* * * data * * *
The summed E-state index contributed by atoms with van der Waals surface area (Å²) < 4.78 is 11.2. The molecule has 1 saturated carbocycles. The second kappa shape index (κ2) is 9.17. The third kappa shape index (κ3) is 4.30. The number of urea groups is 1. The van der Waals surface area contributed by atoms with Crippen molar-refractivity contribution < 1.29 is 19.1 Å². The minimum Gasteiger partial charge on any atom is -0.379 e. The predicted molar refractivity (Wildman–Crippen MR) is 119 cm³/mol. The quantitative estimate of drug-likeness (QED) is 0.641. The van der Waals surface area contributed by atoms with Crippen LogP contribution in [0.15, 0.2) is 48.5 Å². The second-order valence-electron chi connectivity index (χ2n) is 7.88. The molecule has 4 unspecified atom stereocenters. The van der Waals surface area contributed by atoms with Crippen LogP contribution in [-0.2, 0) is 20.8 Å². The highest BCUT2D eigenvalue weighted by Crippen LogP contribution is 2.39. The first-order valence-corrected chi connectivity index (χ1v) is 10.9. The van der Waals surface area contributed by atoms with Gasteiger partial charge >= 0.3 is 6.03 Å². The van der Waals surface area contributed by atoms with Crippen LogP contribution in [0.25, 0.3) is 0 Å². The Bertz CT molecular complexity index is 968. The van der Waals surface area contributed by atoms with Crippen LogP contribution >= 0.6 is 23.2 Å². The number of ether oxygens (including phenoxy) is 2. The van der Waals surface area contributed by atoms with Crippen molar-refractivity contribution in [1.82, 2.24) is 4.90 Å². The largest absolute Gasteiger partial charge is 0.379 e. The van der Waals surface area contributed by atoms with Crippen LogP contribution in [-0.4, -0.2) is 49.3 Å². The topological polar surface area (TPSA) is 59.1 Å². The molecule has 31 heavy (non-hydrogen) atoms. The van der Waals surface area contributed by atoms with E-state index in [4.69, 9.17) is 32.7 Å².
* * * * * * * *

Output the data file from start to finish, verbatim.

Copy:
The summed E-state index contributed by atoms with van der Waals surface area (Å²) < 4.78 is 11.2. The molecule has 1 saturated carbocycles. The second kappa shape index (κ2) is 9.17. The third kappa shape index (κ3) is 4.30. The number of urea groups is 1. The van der Waals surface area contributed by atoms with Crippen molar-refractivity contribution < 1.29 is 19.1 Å². The minimum Gasteiger partial charge on any atom is -0.379 e. The predicted molar refractivity (Wildman–Crippen MR) is 119 cm³/mol. The quantitative estimate of drug-likeness (QED) is 0.641. The van der Waals surface area contributed by atoms with Crippen LogP contribution in [0.15, 0.2) is 48.5 Å². The second-order valence-electron chi connectivity index (χ2n) is 7.88. The molecule has 4 unspecified atom stereocenters. The van der Waals surface area contributed by atoms with Crippen LogP contribution in [-0.2, 0) is 20.8 Å². The highest BCUT2D eigenvalue weighted by Crippen LogP contribution is 2.39. The first-order valence-corrected chi connectivity index (χ1v) is 10.9. The van der Waals surface area contributed by atoms with Gasteiger partial charge >= 0.3 is 6.03 Å². The van der Waals surface area contributed by atoms with Crippen LogP contribution in [0.25, 0.3) is 0 Å². The Bertz CT molecular complexity index is 968. The van der Waals surface area contributed by atoms with Crippen LogP contribution >= 0.6 is 23.2 Å². The number of ether oxygens (including phenoxy) is 2. The van der Waals surface area contributed by atoms with Crippen molar-refractivity contribution in [1.82, 2.24) is 4.90 Å². The largest absolute Gasteiger partial charge is 0.379 e. The van der Waals surface area contributed by atoms with Crippen LogP contribution in [-0.4, -0.2) is 49.3 Å². The topological polar surface area (TPSA) is 59.1 Å². The molecule has 31 heavy (non-hydrogen) atoms. The van der Waals surface area contributed by atoms with E-state index in [4.69, 9.17) is 32.7 Å².